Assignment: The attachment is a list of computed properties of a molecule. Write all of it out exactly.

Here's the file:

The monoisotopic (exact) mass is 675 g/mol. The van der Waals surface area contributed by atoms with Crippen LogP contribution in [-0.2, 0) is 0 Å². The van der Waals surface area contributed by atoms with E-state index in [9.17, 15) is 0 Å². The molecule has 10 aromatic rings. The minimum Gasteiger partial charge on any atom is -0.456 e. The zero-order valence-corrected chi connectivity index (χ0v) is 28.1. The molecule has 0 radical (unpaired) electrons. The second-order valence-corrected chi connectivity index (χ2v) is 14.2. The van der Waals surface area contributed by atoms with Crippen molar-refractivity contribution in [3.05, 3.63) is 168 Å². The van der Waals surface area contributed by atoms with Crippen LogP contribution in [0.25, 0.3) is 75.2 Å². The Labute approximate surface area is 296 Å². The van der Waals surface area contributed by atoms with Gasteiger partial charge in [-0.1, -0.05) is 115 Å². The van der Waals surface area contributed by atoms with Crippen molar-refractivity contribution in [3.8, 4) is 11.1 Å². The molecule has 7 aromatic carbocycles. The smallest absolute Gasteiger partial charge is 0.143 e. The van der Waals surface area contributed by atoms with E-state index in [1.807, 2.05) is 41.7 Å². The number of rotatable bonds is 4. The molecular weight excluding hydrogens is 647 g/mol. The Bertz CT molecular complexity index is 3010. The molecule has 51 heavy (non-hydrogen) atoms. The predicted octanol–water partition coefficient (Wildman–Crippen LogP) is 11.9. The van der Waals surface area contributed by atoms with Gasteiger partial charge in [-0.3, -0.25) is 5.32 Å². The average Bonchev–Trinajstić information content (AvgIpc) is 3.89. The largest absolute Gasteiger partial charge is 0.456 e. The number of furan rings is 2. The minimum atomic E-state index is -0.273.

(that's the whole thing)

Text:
The monoisotopic (exact) mass is 675 g/mol. The van der Waals surface area contributed by atoms with Crippen LogP contribution in [-0.2, 0) is 0 Å². The van der Waals surface area contributed by atoms with E-state index in [9.17, 15) is 0 Å². The molecule has 10 aromatic rings. The minimum Gasteiger partial charge on any atom is -0.456 e. The zero-order valence-corrected chi connectivity index (χ0v) is 28.1. The molecule has 0 radical (unpaired) electrons. The second-order valence-corrected chi connectivity index (χ2v) is 14.2. The van der Waals surface area contributed by atoms with Crippen molar-refractivity contribution in [3.05, 3.63) is 168 Å². The van der Waals surface area contributed by atoms with Crippen LogP contribution in [0.25, 0.3) is 75.2 Å². The Labute approximate surface area is 296 Å². The van der Waals surface area contributed by atoms with Gasteiger partial charge in [-0.1, -0.05) is 115 Å². The van der Waals surface area contributed by atoms with Crippen molar-refractivity contribution in [3.8, 4) is 11.1 Å². The molecule has 7 aromatic carbocycles. The smallest absolute Gasteiger partial charge is 0.143 e. The van der Waals surface area contributed by atoms with E-state index in [1.807, 2.05) is 41.7 Å². The number of rotatable bonds is 4. The molecular weight excluding hydrogens is 647 g/mol. The Bertz CT molecular complexity index is 3010. The molecule has 51 heavy (non-hydrogen) atoms. The predicted octanol–water partition coefficient (Wildman–Crippen LogP) is 11.9. The van der Waals surface area contributed by atoms with Gasteiger partial charge in [-0.3, -0.25) is 5.32 Å². The average Bonchev–Trinajstić information content (AvgIpc) is 3.89. The largest absolute Gasteiger partial charge is 0.456 e. The number of furan rings is 2. The minimum atomic E-state index is -0.273.